issn = "1471-2598",
publisher = "Taylor and Francis Ltd.",
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The effect of biological DMARDs on the risk of congestive heart failure in rheumatoid arthritis: a systematic review. / Baniaamam, Milad; Paulus, Walter J.; Blanken, Annelies B.; Nurmohamed, Michael T.

In: Expert Opinion on Biological Therapy, Vol. 18, No. 5, 2018, p. 585-594.

Research output: Contribution to journalReview articleAcademicpeer-review

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T1 - The effect of biological DMARDs on the risk of congestive heart failure in rheumatoid arthritis: a systematic review

AU - Baniaamam, Milad

AU - Paulus, Walter J.

AU - Blanken, Annelies B.

AU - Nurmohamed, Michael T.

PY - 2018

Y1 - 2018

N2 - Introduction: A common cardiovascular manifestation in rheumatoid arthritis (RA) is congestive heart failure (CHF) in which inflammation is considered to play a pivotal role. Although anti-inflammatory therapy such as biological disease-modifying anti-rheumatic drugs (bDMARDs) have the potential of improving the cardiac function and reducing the risk of CHF, the published studies showed contrasting results. This review aims to systematically summarize and analyze literature regarding the effect of bDMARDs on the cardiac function and on the risk of CHF in RA. Areas covered: Observational cohort, randomized controlled trials and case-controlled studies were included. The systematic literature search was conducted in PubMed, Wiley/Embase, Cochrane, Web of Science and clinicaltrials.gov (up to 2017). Two authors assessed abstracts for inclusion and methodological quality was assessed by one reviewer. Expert opinion: RA patients have a clinically relevant increased risk of developing CHF needing further attention. However, we found a lack of high quality studies. Future studies should focus on distinguishing the effect of myocardial inflammation reduction versus antibody-specific myocardial cellular effects of bDMARDs to improve the understanding of the effects of bDMARDs in RA patients and the relation with the development of CHF.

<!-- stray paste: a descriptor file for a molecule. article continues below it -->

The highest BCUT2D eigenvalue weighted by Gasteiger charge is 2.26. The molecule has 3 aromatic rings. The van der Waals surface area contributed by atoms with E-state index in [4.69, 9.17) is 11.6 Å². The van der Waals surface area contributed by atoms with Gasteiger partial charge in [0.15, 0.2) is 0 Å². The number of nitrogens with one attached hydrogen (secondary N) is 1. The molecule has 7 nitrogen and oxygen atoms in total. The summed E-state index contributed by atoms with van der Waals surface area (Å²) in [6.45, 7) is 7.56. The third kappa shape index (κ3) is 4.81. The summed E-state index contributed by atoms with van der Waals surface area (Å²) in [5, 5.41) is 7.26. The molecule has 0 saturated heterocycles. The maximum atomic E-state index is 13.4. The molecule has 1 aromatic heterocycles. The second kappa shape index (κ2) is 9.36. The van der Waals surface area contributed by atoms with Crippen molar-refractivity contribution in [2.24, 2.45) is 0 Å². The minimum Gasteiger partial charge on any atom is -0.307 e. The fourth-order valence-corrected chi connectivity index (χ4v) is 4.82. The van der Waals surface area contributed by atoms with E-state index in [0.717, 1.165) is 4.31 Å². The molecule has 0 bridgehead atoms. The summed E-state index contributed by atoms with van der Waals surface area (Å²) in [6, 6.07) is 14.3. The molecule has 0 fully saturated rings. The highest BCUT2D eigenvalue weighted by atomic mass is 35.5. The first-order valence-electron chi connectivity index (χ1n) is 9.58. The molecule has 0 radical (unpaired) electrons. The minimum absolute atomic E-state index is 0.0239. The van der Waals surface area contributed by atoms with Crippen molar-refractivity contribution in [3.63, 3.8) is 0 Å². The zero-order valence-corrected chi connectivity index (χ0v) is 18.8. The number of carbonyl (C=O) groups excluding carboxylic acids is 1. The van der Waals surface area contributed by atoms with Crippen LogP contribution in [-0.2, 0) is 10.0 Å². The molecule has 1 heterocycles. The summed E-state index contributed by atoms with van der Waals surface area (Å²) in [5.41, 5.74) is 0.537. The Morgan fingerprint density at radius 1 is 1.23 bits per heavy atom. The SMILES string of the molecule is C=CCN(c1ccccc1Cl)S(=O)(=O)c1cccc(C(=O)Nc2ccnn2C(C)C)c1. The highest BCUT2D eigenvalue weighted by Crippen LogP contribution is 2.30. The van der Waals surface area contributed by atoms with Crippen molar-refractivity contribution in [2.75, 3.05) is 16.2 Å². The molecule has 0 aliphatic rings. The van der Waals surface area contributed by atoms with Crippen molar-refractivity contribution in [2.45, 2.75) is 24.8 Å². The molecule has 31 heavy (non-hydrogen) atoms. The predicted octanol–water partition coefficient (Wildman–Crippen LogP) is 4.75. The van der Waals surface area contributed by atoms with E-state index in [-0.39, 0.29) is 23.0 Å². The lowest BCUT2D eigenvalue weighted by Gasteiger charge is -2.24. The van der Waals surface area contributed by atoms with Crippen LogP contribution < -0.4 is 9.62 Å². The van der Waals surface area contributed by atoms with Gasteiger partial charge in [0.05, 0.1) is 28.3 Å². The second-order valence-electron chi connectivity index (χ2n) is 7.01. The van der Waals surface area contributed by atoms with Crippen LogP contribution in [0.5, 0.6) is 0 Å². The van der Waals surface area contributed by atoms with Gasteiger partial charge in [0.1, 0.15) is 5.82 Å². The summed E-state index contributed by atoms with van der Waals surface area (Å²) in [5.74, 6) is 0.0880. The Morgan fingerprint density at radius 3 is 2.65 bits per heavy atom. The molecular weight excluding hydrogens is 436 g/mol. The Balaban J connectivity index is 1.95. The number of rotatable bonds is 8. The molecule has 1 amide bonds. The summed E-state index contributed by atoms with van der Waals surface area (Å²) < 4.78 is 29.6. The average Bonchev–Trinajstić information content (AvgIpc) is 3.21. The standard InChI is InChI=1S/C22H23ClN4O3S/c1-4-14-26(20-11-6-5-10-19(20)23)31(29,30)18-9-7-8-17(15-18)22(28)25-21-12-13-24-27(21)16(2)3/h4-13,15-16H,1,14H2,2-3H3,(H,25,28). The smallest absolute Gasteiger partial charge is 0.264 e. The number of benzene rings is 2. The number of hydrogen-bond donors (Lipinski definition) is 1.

AB - Introduction: A common cardiovascular manifestation in rheumatoid arthritis (RA) is congestive heart failure (CHF) in which inflammation is considered to play a pivotal role. Although anti-inflammatory therapy such as biological disease-modifying anti-rheumatic drugs (bDMARDs) have the potential of improving the cardiac function and reducing the risk of CHF, the published studies showed contrasting results. This review aims to systematically summarize and analyze literature regarding the effect of bDMARDs on the cardiac function and on the risk of CHF in RA. Areas covered: Observational cohort, randomized controlled trials and case-controlled studies were included. The systematic literature search was conducted in PubMed, Wiley/Embase, Cochrane, Web of Science and clinicaltrials.gov (up to 2017). Two authors assessed abstracts for inclusion and methodological quality was assessed by one reviewer. Expert opinion: RA patients have a clinically relevant increased risk of developing CHF needing further attention. However, we found a lack of high quality studies. Future studies should focus on distinguishing the effect of myocardial inflammation reduction versus antibody-specific myocardial cellular effects of bDMARDs to improve the understanding of the effects of bDMARDs in RA patients and the relation with the development of CHF.